View synonyms

Phrases

  • at its (or someone's) worst

    • In the most serious, undesirable, or unpleasant state.

      ‘nothing's working at the moment, so I suppose you've seen us at our worst’
      • ‘Over the past year, as I shared memories of him with my readers, a portrait of the man emerged, good-humored and cantankerous by turns, not perfect by any means, but even at his worst, loveable.’
      • ‘It's a very weird thing to look into the eyes of the person you know best, when you are at your worst, and discover they are happy to see it.’
      • ‘King said most Garda work means you get to see a lot of people at their worst, often drunk or involved in family disputes, but he said the majority of people are inherently good.’
      • ‘I've always been a big believer that if people like me at my worst then I can start to trust them, just a little.’
      • ‘With temperatures falling below zero in many parts and sleet and rain forecast for the next few days, road conditions were reported to be at their worst in a decade, particularly in parts of the midlands and southeast.’
      • ‘His insights into naked human emotion are simplistic at best, and crude and uncouth at their worst.’
      • ‘When conditions were at their worst on Saturday, North Yorkshire Police dealt with 601 emergency calls, more than twice their average number.’
      • ‘The problems of dumping at the site in Broad Close car park are at their worst over the weekend, when piles of mixed waste and hundreds of cardboard boxes are thrown onto the ground, blocking access to the recycling banks.’
      • ‘I thought, yeah, this guy knows me at my worst and has demonstrated his capacity for compassion, understanding and communication - certainly a few of my favourite things.’
      • ‘Even when I was at my worst, I was getting out of the house four times a week.’
  • at worst (or the worst)

    • 1In the most serious case.

      ‘at worst the injury could mean months in the hospital’
      • ‘The appeal was not set down until 17th June, so at best the application was just under two months late, and at worst three months late.’
      • ‘He said the problem was at best causing an obstruction and at worst could cause a serious accident.’
      • ‘Growth for the first six months of 2001 is at best flat and at worst down a few percentage points.’
      • ‘Even the government now accepts that this will not happen, but might at worst delay enlargement by some months.’
      • ‘Many devastated householders are now trying to sort out homes that are at best damp and at worst in need of serious building work.’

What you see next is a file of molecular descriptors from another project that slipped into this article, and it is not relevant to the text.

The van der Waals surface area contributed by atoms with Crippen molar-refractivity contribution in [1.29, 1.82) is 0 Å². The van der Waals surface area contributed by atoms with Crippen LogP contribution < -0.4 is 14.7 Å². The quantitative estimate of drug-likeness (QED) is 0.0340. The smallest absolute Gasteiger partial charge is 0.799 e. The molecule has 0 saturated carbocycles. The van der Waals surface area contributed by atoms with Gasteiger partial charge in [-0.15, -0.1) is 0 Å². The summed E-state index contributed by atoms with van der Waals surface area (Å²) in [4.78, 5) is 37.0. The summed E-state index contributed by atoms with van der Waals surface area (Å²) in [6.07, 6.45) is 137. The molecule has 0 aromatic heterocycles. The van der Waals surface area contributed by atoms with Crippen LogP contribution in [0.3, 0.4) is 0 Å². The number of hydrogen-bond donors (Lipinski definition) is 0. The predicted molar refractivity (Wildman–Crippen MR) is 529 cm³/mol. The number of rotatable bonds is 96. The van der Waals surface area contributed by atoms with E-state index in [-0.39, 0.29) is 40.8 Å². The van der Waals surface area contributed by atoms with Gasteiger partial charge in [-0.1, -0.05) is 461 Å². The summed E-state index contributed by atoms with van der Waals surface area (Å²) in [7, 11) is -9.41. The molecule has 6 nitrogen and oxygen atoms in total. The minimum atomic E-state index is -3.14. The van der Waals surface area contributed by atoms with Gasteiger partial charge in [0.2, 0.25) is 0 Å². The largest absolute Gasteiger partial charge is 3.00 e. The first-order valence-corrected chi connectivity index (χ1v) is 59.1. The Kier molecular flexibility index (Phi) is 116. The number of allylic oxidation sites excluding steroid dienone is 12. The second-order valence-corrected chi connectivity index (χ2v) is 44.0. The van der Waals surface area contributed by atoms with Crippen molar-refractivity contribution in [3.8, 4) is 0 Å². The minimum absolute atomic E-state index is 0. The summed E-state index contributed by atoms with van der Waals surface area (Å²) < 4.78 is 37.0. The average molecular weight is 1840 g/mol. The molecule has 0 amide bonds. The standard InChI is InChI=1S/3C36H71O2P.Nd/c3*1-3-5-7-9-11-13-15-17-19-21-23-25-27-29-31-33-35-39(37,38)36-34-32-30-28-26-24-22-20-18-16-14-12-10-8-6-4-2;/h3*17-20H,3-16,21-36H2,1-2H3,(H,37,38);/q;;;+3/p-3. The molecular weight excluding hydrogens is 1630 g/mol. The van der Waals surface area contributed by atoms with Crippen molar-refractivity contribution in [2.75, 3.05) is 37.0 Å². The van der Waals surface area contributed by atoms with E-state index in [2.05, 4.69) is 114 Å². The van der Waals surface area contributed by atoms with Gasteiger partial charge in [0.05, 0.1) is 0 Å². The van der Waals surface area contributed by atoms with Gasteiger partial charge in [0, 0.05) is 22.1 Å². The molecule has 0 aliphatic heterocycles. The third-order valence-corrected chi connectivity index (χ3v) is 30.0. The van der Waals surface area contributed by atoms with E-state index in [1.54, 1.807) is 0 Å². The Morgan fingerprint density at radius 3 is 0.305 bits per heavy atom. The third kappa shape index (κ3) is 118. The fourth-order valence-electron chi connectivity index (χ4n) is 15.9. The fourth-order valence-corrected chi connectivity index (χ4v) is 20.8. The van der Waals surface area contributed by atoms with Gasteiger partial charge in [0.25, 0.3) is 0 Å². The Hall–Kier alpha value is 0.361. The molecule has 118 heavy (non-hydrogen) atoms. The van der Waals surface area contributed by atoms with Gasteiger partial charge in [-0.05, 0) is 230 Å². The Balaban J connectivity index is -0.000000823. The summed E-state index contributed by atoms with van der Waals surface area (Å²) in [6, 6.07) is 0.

1. 1.1Under the most unfavorable interpretation.
        ‘the cabinet's reaction to the crisis was at best ineffective and at worst irresponsible’
        • ‘Even for a lay person such as I am, this goal seems misguided, at best, and seriously damaging at worst.’
        • ‘I believe that much of the thinking promoted by the liberal left is lazy at best and downright irresponsible at worst.’
        • ‘At worst, the cultural differences inherent in such conditions would doom peace talks to failure.’
        • ‘At their best, these stories offer opportunities for reflection, sort of a first cut of history; at their worst, they fill up time in a slow news day.’
        • ‘I hope that at worst they are being mercenary and irresponsible and thoughtless.’
        • ‘To abandon the barely existent rights that animals are afforded is irresponsible at best, and sadistic at worst.’
        • ‘A narrow focus on electioneering is at best ineffective, and at worst disastrous.’
        • ‘You want to see human nature at its absolute worst?’
        • ‘Marian Wilkinson's reporting in the SMH is at best ordinary, at worst dreadful.’
        • ‘It was unfortunate that the Bulgarian summer this year was temperamental at best, and downright terrible at worst.’
  • be one's own worst enemy

    • Act in a way contrary to one's own interests.

      • ‘But you can be your own worst enemy when there's a lot of negative chatter going on inside your head.’
      • ‘The team were their own worst enemy as they squandered numerous chances in a nervous opening game.’
      • ‘I think a lot of the time I can be my own worst enemy.’
      • ‘Hitler went from being a superb strategist in the early part of his rule to being his own worst enemy later on.’
      • ‘Not for the first time in my life, I had been my own worst enemy, but if people don't treat me correctly, I have to hit back at them.’
  • do one's worst

    • (in the view of one's opponent) do as much damage as one can (often used to express defiance in the face of threats)

      ‘let them do their worst—he would never surrender’
      • ‘Letting a huff of air escape her mouth after her outburst, she clenched her fists and looked defiantly at Nook, daring him to do his worst.’
      • ‘Let the critics do their worst, he says - he can take it.’
      • ‘Heart attacks are more common in the winter months than in the rest of the year, and the immune system tends to slow as the days grow shorter, enabling diseases to do their worst.’